Despite training for a December marathon, she ditched her breakfast dish—piled with fruit, bagel thins, and fat-free yogurt—after a few bites. Later, she posted a picture of her full plate online, raving about the “amazing” food.

You see these full plates of food on someones instagram and don’t even pause to think they may only be eating a small portion of it. Which brings us to my last point:

3. Bloggers lie (or, ‘omit the truth.’) Whether they are lying to themselves or purposefully lying to their readers I don’t know. I try to be as transparent as possible about things I may be struggling with emotionally or physically but that’s not always the case with other bloggers, or even with myself. You can look at a bloggers life as it is portrayed online and think it looks ‘perfect’ only to find out; their marriage is falling apart, they compulsively exercise hours a day, they have an eating disorder they are trying to hide, or maybe they are dealing with infertility or other health issues their doctors have linked directly to their diet/exercise. I know different bloggers who can fall into each of those categories. Scary. Most of the time they don’t disclose this information because they prefer to deal with it privately and I 100% respect that. It’s just important to remember you never know the whole story.

lollDo you feel like most bloggers are authentic?

Do you think we should try to portray ourselves realistically, or is social media inherently made for sharing the best of ourselves and our lives with others? 

 

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124 Responses

  • I think a lot of bloggers are, or at least try to be, but then there are so many who are not authentic and do display crazy behaviors. I think they believe they are doing the right thing, but in reality they are just denying the health and life they preach. It is really sad to see that, but can we do anything bout it?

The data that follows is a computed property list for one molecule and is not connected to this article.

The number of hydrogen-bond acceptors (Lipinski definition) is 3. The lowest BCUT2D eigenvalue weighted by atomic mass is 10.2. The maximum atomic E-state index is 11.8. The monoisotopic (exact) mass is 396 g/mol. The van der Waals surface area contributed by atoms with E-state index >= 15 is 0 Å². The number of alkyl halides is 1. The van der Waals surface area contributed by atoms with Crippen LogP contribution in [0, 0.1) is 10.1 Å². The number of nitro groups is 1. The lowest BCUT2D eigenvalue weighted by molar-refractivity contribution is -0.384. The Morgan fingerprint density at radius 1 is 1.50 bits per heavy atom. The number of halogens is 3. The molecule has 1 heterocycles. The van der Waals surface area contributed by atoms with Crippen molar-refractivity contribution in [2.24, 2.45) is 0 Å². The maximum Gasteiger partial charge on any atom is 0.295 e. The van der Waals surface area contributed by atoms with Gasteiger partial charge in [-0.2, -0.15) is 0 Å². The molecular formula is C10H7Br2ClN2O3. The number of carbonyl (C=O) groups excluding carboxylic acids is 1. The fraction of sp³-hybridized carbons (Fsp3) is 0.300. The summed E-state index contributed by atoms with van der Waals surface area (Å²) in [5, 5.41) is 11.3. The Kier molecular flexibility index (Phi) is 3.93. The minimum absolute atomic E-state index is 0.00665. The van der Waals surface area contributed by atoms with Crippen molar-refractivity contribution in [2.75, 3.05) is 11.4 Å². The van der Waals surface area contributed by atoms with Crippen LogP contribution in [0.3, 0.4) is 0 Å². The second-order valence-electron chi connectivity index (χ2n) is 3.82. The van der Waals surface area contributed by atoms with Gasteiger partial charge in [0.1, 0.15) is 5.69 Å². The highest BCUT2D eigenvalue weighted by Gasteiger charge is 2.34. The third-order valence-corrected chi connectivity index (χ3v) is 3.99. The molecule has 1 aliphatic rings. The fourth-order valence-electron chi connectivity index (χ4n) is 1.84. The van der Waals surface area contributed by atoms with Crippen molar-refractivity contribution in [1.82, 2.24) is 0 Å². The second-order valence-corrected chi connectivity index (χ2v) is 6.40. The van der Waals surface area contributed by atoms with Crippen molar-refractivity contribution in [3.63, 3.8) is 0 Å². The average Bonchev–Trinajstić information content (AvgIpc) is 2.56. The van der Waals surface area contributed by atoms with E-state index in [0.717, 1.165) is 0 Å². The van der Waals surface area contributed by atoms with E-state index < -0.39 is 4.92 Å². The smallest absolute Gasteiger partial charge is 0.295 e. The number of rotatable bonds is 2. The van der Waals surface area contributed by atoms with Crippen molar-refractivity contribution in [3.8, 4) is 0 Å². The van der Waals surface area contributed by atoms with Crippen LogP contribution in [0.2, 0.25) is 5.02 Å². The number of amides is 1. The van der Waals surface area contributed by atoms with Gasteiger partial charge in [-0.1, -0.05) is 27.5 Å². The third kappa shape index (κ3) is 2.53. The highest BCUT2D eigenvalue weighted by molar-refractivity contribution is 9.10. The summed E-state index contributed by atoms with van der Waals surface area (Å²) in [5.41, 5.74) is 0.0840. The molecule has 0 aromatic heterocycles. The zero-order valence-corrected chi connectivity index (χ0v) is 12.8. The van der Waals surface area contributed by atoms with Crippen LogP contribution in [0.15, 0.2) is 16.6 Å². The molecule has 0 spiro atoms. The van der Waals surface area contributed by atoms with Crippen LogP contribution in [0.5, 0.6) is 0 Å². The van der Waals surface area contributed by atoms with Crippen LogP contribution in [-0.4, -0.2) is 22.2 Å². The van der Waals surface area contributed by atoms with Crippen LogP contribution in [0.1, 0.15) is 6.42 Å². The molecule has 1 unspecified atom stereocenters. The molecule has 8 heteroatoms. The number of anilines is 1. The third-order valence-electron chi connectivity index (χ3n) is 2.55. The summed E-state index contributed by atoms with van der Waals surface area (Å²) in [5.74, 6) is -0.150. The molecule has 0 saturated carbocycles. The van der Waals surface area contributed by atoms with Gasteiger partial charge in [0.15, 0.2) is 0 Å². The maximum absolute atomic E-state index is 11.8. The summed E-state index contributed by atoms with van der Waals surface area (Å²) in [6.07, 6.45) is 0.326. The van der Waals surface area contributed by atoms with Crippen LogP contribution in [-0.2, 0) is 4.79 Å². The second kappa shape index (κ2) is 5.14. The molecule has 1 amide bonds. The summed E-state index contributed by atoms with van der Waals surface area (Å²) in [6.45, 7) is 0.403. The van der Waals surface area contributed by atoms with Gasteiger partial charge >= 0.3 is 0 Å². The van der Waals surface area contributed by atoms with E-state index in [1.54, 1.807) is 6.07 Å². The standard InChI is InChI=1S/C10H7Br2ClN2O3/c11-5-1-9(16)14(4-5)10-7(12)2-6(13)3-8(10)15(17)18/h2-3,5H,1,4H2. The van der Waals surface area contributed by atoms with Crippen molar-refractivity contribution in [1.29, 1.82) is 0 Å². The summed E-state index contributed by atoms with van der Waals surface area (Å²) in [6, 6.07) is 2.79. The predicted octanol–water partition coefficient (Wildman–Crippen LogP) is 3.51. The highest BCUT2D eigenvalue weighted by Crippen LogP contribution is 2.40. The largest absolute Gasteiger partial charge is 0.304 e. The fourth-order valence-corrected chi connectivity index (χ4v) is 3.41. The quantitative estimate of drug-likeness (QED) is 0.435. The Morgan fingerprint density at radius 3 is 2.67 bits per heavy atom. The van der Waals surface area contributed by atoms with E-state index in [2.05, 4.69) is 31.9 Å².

• Erica House says:

      I don’t think there is much we can do about it aside from not read/support those bloggers who are clearly demonstrating negative healthy behaviors. I had to trim down my blog reader from almost 100 fitness blogs to about a dozen after I realized many of them were just unrealistic.

  • Tina Muir says:

    Interesting topic Erica, and I do agree with you. I am an elite athlete, and I try to live my life in a way that means when it comes to the big races I can know that I gave it everything I had. However, I am only human, I have an insane sweet tooth (one that makes the first thing I do in the morning be reach for some chocolate), and I try to share that side of myself with the world. I try hard to make sure I am not hiding who I am, I post the pictures of me makeup free, and as a normal person. I think I could have easily shown the glamorous lifestyle of an elite, but it really isnt. In a lot of ways I am just like everyone out there, especially when it comes to running, I am actually not as into it as some bloggers I see.

    This has really got my mind thinking, and it really saddens me when I see exactly what people eat all the time, as I know it cannot possibly be true. I have maintained a healthy weight, but am still a lot heavier than a lot of runners out there, but I am okay with that!

    Thanks for the post,it is difficult not to portray the best part of you, especially as those you see “in real life” on a daily basis will also see the blog, but in the same way, people should love you for who you are, flaws and all!

    Sorry for the essay haah!

    • Erica House says:

      Tina, thank you for the response! I also had some time to check out your blog more in depth, you are a beast!

      I think the biggest thing that gets me, as you mentioned, is seeing what fitness bloggers eat and feeling 99% confident that they can’t possibly be telling the truth. I just don’t get the point in being deceptive about that, or anything really. I guess some bloggers want to give off the impression that they can eat whatever they want and still be ‘fit’ as it makes the appear more special? I have no idea.